From the South:
Take I-89 to Exit 4; Turn left onto VT 66 West and travel for 1.6 mi; turn right onto Windover Rd. and travel for .4 mi.; continue straight onto VT 12 North for 10 mi.; turn right onto VT 65 East (a gravel road) and for 1.3 mi.; turn right onto Allis State Park Rd. up the hill and continue .5 mi. to park headquarters.
From the North:
Take I-89 to Exit 5; turn right onto VT 64 West and continue for 2.7 mi.; turn left onto VT 12 South for 4.4 mi.; turn left onto VT 65 East (gravel road) for 1.3 mi.; turn right onto Allis State Park Rd. up the hill and continue .5 mi. to park headquarters.
N44° 3.101' W72° 37.895' Directions/Map
About the Park:
Allis State Park was established in 1928 as Vermont’s second developed state park. The park is named for Wallace Allis, who willed his Bear Mountain Farm to the State of Vermont to be developed as a campground and recreational area. It is located on the summit of Bear Hill which provides sweeping views of central Vermont from a lookout tower once used to spot forest fires. On a clear day, Killington, Pico, and Mt Ascutney peaks are visible to the south; Camel's Hump and Mt. Mansfield to the north; Abraham, Lincoln, and Ellen to the west; the White Mountains of New Hampshire to the east.
The property was in the Allis family for several generations as a working farm. The entire hill was open pasture land with excellent views from just about any spot. Mr. Allis allowed the public to enjoy the views from the hill; its popularity led him to leave it to the State. Today, all that remains as evidence of the farm are many stone walls that crisscross the property.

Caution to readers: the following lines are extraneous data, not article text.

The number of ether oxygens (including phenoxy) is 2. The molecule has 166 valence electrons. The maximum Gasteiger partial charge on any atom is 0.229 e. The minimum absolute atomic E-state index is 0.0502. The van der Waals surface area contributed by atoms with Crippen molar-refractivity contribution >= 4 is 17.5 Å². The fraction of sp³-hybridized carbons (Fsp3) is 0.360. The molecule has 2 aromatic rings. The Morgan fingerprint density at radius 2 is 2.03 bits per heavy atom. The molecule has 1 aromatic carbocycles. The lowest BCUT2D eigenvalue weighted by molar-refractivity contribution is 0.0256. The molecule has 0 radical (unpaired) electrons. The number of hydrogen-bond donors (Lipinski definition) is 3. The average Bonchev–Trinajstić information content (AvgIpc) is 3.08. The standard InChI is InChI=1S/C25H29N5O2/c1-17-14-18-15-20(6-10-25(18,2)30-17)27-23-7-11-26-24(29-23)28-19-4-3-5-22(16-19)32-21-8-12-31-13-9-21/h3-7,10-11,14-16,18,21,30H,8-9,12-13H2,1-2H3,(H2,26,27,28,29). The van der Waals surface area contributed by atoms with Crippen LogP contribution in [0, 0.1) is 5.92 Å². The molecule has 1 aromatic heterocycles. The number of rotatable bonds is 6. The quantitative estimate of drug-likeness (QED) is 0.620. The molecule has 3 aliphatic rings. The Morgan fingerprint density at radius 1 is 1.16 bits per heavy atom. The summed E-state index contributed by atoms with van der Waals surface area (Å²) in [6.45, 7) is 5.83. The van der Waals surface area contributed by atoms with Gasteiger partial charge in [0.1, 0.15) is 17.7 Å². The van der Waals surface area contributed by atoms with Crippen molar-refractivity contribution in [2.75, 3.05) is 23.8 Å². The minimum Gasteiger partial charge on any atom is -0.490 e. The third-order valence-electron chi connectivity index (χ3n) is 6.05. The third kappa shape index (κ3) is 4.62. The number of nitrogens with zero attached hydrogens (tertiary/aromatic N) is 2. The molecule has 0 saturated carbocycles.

The park was developed by the Civilian Conservation Corps (CCC) beginning in 1932. They built up the access roads, constructed a massive timber picnic shelter, picnic grounds and a campground. The park has undergone several improvements and changes in operations since that time.
Hot showers and running water are available. There is a also a secluded group camping area that can accommodate a group of up to 24 people.
You Can Rent the Pavilion at Allis
This open log pavilion seats up to 100 people, has electricity, a restroom and is accessible. Grills and fire places are available for use as well as 9 picnic tables. Hiking loops are nearby too. The rental fee is $100. Click here for more information.
Nearby things to do:
Bass fishing at nearby ponds; Norwich University Museum, Northfield; Vermont State House, State Museum of the Vermont, Historical Society, historic downtown, concerts & events, Sugar house tours, Farmer's Market, Montpelier; Vermont Granite Museum, Granite quarries, Barre; Porter Music Box Museum, Historic downtown, Randolph